keeping faith

I’ve always been a non-denominational Christian. I was raised that way and I still am. I try, mostly with success, to steer clear of religious discussions, religious books (save for Dan Brown’s entertaining nonsense) and religious movies. My faith is based on the teachings of the bible and the bible remains my single most revered authority on matters relating to God. I believe this keeps me sane as I’m a  deeply analytical person who would ask more questions than faith would thrive in.

So when my friend Maureen gave me the book ‘Keeping Faith’ (I doubt I’d have picked it off a shelf let alone purchased it), I kept it on my bookshelf for a while before embarking on this remarkable novel. But when I finally found the heart, or is it the soul, to read it, I couldn’t put it down.

Jodi Picoult is talented. That’s the only word I can use to describe what she was able to achieve with this book. Many novels don’t have the power to ask basic life questions including the one that most people tread stealthily around; who is God?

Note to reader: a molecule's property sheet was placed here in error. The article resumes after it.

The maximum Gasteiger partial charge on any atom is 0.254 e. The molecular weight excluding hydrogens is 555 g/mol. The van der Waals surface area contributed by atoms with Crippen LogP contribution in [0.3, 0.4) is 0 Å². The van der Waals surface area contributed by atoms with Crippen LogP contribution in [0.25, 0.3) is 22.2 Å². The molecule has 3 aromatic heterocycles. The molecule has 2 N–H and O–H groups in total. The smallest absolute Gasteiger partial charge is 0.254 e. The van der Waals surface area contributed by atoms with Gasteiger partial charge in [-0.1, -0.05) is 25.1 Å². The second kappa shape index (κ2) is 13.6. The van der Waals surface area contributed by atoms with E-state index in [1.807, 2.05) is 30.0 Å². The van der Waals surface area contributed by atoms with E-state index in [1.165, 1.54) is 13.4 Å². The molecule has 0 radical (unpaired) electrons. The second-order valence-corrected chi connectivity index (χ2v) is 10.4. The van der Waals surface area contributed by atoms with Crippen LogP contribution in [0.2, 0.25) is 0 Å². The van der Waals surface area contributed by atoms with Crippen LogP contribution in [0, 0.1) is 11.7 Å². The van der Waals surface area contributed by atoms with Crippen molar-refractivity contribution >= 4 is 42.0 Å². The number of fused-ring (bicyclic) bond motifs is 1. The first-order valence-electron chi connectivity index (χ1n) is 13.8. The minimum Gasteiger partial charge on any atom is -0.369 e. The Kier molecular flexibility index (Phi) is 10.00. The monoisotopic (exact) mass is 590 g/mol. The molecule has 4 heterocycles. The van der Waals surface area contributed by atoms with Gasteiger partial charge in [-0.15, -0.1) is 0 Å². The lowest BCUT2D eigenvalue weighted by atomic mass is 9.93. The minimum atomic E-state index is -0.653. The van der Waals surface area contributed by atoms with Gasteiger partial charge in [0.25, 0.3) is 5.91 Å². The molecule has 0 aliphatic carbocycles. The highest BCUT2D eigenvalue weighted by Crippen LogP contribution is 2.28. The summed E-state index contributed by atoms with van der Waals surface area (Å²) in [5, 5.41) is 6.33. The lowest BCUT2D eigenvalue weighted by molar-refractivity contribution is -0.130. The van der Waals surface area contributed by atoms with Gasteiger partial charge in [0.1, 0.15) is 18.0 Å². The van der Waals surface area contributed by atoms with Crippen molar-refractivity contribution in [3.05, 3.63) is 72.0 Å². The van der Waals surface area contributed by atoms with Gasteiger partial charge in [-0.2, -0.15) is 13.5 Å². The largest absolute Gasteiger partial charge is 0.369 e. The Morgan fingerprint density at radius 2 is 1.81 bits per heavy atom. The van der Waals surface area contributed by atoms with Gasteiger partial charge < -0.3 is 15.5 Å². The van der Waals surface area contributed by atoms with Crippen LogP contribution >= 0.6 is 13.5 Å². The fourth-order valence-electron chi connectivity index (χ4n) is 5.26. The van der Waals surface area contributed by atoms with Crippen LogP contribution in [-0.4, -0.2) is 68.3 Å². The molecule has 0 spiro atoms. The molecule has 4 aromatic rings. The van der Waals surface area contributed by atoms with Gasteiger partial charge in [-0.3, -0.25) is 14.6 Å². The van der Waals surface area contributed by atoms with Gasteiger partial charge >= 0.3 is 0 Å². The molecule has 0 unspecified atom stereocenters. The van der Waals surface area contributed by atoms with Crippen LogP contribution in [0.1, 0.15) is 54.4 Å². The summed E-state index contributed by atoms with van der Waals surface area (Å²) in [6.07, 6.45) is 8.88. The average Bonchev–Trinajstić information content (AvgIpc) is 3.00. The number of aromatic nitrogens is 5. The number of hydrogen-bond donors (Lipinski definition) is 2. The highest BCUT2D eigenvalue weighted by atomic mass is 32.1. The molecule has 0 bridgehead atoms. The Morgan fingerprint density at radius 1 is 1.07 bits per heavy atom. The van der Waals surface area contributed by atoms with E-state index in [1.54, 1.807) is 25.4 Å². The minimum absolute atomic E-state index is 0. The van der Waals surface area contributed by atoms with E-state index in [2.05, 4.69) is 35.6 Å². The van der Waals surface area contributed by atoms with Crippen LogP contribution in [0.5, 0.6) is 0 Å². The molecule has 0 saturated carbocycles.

So when a little child Faith, plagued by the pain of watching her unfaithful father leave starts getting visions and conversations with a female god, questions regarding how Mariah, her mother is raising her are imminent. Especially since Mariah is clinically depressed and completely withdraws leaving faith to look for an imaginary friend…but is it an imaginary friend or is it really God?

The drama (such an understatement) unfolds when Faith begins to develop stigmata and perform miracles. Their home becomes a media circus as the world becomes curious, led by an aethist journalist who has his best story yet. The suspense in this novel could cause you hyper-acidity and you will not do anything else until you’re done with it.

But it’s a story of love, motherhood, and hope in the midst of the most uncertain times. A story of faith…


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